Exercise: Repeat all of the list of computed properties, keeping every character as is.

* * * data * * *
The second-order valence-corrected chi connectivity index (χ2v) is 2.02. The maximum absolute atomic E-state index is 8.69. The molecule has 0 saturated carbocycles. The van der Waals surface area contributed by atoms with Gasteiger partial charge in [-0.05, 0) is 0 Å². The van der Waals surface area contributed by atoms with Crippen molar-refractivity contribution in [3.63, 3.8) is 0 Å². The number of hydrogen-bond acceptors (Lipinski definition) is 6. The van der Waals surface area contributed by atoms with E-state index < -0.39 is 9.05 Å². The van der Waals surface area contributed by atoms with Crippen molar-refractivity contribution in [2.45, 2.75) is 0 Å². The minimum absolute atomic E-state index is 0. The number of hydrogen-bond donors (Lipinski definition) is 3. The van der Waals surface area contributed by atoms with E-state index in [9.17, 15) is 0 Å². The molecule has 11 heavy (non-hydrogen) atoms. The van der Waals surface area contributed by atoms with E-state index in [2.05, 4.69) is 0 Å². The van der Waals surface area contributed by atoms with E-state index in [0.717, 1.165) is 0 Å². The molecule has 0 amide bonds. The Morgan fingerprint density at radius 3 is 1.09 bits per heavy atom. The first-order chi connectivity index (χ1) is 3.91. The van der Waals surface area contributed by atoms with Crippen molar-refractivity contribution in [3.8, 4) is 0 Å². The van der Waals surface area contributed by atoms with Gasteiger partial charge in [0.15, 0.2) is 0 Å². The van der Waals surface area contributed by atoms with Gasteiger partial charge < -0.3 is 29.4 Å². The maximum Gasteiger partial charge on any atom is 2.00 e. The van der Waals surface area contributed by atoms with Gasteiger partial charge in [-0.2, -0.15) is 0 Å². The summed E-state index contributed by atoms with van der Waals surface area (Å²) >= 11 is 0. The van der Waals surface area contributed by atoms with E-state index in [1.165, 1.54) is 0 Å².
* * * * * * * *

The second-order valence-corrected chi connectivity index (χ2v) is 2.02. The maximum absolute atomic E-state index is 8.69. The molecule has 0 saturated carbocycles. The van der Waals surface area contributed by atoms with Gasteiger partial charge in [-0.05, 0) is 0 Å². The van der Waals surface area contributed by atoms with Crippen molar-refractivity contribution in [3.63, 3.8) is 0 Å². The number of hydrogen-bond acceptors (Lipinski definition) is 6. The van der Waals surface area contributed by atoms with E-state index < -0.39 is 9.05 Å². The van der Waals surface area contributed by atoms with Crippen molar-refractivity contribution in [2.45, 2.75) is 0 Å². The minimum absolute atomic E-state index is 0. The number of hydrogen-bond donors (Lipinski definition) is 3. The van der Waals surface area contributed by atoms with E-state index in [9.17, 15) is 0 Å². The molecule has 11 heavy (non-hydrogen) atoms. The van der Waals surface area contributed by atoms with E-state index in [2.05, 4.69) is 0 Å². The van der Waals surface area contributed by atoms with E-state index in [0.717, 1.165) is 0 Å². The molecule has 0 amide bonds. The Morgan fingerprint density at radius 3 is 1.09 bits per heavy atom. The first-order chi connectivity index (χ1) is 3.91. The van der Waals surface area contributed by atoms with Crippen molar-refractivity contribution in [3.8, 4) is 0 Å². The van der Waals surface area contributed by atoms with Gasteiger partial charge in [0.15, 0.2) is 0 Å². The van der Waals surface area contributed by atoms with Gasteiger partial charge < -0.3 is 29.4 Å². The maximum Gasteiger partial charge on any atom is 2.00 e. The van der Waals surface area contributed by atoms with Gasteiger partial charge in [-0.2, -0.15) is 0 Å². The summed E-state index contributed by atoms with van der Waals surface area (Å²) >= 11 is 0. The van der Waals surface area contributed by atoms with E-state index in [1.165, 1.54) is 0 Å².